Chinese villagers made dinosaur bone soup

Mmmmmmm tastes like chicken: Dinosaur bone stew. Soup bowl photo by stu spivack at Flickr Creative Commons. Skeletons and composite by Mark Ryan.
Mmmmmmm tastes like chicken: Dinosaur bone stew. Soup bowl photo by stu spivack at Flickr Creative Commons. Skeletons and composite by Mark Ryan.
When paleontologist Dong Zhiming led an expedition into the Henan region of central China to do some serious dinosaur hunting, he didn’t expect it would be as easy as buying groceries at the local market. But that’s exactly where he found a whole lot of dinosaur bones, all being sold for gastronomical or medicinal purposes.

Dong, a professor at the Institute of Vertebrate Paleontology and Paleoanthropology in Bejiing, said that villagers thought the bones had special healing powers.

"They had believed that the 'dragon bones' were from the dragons flying in the sky," Dong said.

Rich in calcium, the fossil bones sold as "dragon bones" for about 25 cents a pound, and were boiled with other ingredients to make soup for the sick, or as a paste to plaster on fractures or wounds.

The practice had been going on for at least two decades, Dong added.

But when the villagers learned they were actually dinosaur bones, they donated 440lbs of them to Dong and his colleagues for research.


US News & World Report story

Your Comments, Thoughts, Questions, Ideas

Mike Walley's picture

Dinosaur bones and other fossils have been used in Chinese medicine for many years. The practice dates back to the Chinese interpreting these fossils as belonging to dragons, many of which were thought to have magical healing properties.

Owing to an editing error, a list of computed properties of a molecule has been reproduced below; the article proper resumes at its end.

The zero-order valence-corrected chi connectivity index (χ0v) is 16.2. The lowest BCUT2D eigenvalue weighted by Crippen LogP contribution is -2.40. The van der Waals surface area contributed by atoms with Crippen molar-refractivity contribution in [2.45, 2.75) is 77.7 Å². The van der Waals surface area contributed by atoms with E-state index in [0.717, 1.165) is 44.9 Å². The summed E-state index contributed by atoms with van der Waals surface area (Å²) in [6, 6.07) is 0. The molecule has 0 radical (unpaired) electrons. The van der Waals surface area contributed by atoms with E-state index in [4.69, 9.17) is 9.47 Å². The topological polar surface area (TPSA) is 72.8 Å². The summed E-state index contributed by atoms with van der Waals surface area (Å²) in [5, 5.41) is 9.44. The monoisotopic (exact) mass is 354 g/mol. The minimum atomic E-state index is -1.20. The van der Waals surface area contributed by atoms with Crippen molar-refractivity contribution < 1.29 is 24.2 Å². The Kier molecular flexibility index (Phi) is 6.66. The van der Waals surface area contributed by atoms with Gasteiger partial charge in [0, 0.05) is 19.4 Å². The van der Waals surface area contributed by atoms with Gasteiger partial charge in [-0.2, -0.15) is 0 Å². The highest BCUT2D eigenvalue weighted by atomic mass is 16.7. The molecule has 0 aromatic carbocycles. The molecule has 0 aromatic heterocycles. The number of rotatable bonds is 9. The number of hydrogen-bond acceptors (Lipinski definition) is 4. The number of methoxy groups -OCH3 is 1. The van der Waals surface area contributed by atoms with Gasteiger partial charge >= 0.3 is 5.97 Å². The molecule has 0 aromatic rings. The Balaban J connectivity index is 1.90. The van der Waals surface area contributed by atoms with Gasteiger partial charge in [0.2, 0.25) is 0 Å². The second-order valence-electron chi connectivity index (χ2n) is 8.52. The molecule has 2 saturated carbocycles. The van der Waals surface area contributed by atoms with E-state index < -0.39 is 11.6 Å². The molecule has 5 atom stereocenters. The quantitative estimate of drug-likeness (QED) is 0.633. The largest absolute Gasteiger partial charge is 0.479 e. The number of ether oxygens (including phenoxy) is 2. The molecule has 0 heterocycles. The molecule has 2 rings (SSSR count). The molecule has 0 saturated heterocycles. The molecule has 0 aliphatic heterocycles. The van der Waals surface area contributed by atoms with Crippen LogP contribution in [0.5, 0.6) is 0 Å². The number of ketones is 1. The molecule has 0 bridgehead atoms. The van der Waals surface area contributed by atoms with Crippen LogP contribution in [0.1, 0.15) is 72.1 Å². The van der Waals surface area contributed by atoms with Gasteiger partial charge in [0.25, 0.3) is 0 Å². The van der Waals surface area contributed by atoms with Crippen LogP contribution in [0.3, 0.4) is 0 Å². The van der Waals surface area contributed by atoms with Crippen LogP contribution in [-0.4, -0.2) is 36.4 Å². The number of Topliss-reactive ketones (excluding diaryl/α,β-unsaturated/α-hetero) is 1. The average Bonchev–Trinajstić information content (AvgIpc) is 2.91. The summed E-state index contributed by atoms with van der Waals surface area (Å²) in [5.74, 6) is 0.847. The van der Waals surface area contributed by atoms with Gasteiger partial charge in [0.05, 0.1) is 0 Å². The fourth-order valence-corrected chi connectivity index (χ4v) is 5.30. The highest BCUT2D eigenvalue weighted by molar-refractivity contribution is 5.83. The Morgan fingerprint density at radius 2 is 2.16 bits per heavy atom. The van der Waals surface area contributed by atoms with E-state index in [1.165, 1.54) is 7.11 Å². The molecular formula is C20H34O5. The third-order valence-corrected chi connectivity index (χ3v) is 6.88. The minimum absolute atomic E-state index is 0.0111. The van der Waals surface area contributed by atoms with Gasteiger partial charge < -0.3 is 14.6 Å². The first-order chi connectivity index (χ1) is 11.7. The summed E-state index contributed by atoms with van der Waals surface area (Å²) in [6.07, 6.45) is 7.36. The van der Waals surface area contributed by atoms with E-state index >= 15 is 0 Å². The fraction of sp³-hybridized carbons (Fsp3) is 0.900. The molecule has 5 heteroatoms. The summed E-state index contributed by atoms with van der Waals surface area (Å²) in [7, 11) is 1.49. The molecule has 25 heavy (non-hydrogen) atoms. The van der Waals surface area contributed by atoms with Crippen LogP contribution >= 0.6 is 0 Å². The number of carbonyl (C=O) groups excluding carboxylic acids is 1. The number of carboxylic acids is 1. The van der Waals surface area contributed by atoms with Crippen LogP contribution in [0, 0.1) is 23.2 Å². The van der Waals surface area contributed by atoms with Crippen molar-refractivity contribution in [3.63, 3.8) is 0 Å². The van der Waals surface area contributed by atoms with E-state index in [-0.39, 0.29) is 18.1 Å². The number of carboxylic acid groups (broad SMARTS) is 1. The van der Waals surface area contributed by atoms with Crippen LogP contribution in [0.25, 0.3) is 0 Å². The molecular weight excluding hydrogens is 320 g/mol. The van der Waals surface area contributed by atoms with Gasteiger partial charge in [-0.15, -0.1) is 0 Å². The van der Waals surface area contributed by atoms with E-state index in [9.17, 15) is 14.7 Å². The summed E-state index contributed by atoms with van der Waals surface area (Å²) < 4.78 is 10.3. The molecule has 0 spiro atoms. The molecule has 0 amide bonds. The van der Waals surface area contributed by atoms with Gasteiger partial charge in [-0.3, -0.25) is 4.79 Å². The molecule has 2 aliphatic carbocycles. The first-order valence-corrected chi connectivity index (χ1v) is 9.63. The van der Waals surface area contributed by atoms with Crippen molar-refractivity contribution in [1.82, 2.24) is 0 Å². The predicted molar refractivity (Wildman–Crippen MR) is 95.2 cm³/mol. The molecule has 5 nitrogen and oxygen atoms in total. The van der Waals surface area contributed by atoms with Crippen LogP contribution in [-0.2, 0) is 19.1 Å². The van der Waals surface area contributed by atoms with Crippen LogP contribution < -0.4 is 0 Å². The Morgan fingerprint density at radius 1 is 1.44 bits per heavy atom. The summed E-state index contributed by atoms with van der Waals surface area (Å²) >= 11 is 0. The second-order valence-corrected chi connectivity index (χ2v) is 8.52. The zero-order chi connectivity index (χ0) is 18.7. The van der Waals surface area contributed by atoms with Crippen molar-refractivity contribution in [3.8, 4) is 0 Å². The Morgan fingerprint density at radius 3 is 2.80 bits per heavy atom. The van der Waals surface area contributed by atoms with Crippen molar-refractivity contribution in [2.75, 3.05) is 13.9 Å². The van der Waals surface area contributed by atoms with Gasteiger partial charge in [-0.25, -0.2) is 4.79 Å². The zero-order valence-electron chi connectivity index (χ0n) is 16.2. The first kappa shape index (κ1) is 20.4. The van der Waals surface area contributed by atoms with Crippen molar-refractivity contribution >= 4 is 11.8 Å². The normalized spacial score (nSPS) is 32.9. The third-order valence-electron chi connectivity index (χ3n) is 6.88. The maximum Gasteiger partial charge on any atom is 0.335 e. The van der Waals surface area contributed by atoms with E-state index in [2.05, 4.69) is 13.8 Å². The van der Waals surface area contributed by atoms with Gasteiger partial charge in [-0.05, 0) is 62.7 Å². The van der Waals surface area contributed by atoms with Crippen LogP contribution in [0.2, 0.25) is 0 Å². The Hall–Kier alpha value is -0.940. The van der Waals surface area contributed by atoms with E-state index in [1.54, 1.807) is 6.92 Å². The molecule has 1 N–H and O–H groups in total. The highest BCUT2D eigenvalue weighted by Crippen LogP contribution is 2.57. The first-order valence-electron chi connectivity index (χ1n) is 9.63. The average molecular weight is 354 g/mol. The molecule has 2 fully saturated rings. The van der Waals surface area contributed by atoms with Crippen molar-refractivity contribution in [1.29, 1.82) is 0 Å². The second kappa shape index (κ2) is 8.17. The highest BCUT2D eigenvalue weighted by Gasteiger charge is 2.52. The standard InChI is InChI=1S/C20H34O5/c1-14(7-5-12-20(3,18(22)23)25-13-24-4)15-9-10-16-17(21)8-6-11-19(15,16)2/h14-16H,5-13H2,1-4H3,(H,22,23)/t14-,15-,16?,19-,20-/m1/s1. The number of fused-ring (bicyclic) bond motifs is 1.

For palaeontologists this practice has had some benefits, although many rare fossils have been destroyed in this way, lots of locals collected and stored specimens and this saved the scientists from doing the excavations. It used to be common practice to explore the local pharmacies in China and Hong Kong to see what you could find. One such German scientist on a visit to a traditional pharmacy in Hong Kong found a fossil tooth (a molar) this led to the discovery of the largest ape known - not King Kong but Gigantopithecus.

We wrote about this in one of our recent blogs.

posted on Fri, 07/13/2007 - 11:48am
Thor's picture
Thor says:

So when you have dragon bone soup, do you end up being hungry again about an hour later?

posted on Mon, 07/16/2007 - 4:21pm
Anonymous's picture
Anonymous says:

what is dragon bone soup and why would you eat it????????d

posted on Mon, 07/16/2007 - 4:46pm
steve's picture
steve says:

finally dinosaurs resume usefulness after years of being missed in the contruction world during the flinstones era.

posted on Mon, 07/16/2007 - 9:18pm
Anonymous's picture
Anonymous says:

i don't know what dragon bone soup is and i no way would i eat it! gross. plus dragons aren't real, so it wouldn't matter anyway.

posted on Tue, 07/17/2007 - 10:38am
bryan kennedy's picture

I think you guys need to read the article above.

posted on Tue, 07/17/2007 - 12:42pm

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